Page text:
I met yesterday with the Serjeant at Arms, as well as with Chief Superintendent Bateman, the most senior Police Officer on the Parliamentary Estate. Having listened to my concerns, they were in agreement with me about how serious the police action was that was taken on Wednesday, and about its implications for the work undertaken by all Members of this House.
Mr Speaker, despite the negative media attention that I have received since raising this issue in the House, I still feel justified in doing so and would take the same course of action again were I to be presented with the same set of circumstances. I feel that the action taken by the police was serious, it needed to be raised, and had I not raised it, I would have been doing my constituents a profound disservice. I thank you for introducing new rules and regulations about the way Members and the police interact with one another as a result of all this and I know that I do not stand alone in my gratitude for clarifying some of the important grey areas remaining after the Damien Green incident.
My understanding from your previous ruling on Damian Green was that the police could not enter an MP’s office without first consulting the Serjeant at Arms. As they did not do this before entering my office and as the Police Officer put my young interns under huge pressure to hand over confidential documents without first consulting me, I felt that the Police Officer had broken the rules which you yourself have made. I therefore had no option but to raise the issue as a Point of Order. I am therefore very disappointed and concerned that you have labelled my actions as being hasty. I hope to raise these concerns with you directly and would be grateful for a meeting at your earliest convenience.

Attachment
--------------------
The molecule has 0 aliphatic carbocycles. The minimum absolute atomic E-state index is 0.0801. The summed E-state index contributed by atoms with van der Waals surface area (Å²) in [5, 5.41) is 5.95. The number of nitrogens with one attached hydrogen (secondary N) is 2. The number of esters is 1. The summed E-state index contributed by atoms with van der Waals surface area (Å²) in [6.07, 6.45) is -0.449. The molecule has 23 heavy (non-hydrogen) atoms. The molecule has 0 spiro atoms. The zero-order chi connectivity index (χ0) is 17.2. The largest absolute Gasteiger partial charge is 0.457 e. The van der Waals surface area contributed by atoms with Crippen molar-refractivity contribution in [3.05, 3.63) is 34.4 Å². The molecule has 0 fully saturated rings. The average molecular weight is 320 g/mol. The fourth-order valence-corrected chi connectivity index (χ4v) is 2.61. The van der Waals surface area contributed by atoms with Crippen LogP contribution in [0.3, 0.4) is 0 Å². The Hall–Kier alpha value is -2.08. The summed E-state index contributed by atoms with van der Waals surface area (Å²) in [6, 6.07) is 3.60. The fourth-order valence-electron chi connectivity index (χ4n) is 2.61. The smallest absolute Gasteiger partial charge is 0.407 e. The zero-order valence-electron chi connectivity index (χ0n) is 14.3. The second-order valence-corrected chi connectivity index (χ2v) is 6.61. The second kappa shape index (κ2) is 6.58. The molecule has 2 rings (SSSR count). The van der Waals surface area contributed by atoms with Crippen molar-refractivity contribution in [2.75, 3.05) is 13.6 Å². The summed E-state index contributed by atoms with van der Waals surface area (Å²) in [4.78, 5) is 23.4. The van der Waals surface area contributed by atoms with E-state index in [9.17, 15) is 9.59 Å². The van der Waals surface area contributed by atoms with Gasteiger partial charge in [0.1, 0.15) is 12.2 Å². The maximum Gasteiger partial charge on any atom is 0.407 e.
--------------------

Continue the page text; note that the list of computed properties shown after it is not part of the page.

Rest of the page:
When I finally arrived in my office to meet with the Police Officer she had already got sight of the document she wanted. The division bell had rung whilst I was discussing the case with her and so obviously I had to make a decision much sooner than I would have liked as to whether or not it was appropriate to hand over the letter she wanted. I was on a 3 line whip to vote as it was an Opposition Day motion. Clearly the situation was not condusive at all to discussing such a serious matter with a Police Officer. Why could she have not taken the time to arrange to meet with me directly at a mutually convenient time to sit down and raise the issue with me. That way I would have been more than happy to help with her enquiries and to hand over whatever material she needed.
Finally I am deeply concerned that in the morning immediately after the incident members of my staff and I contacted your office to request a meeting. We were unable to secure one. Obviously such a meeting would have given me the opportunity to clearly set out to you, personally and directly, why I felt compelled to raise this Point of Order. You have made a Statement about my actions without allowing me to put my side of the case to you and this greatly disappoints me.
I look forward to hearing from you,
Daniel Kawczynski MP"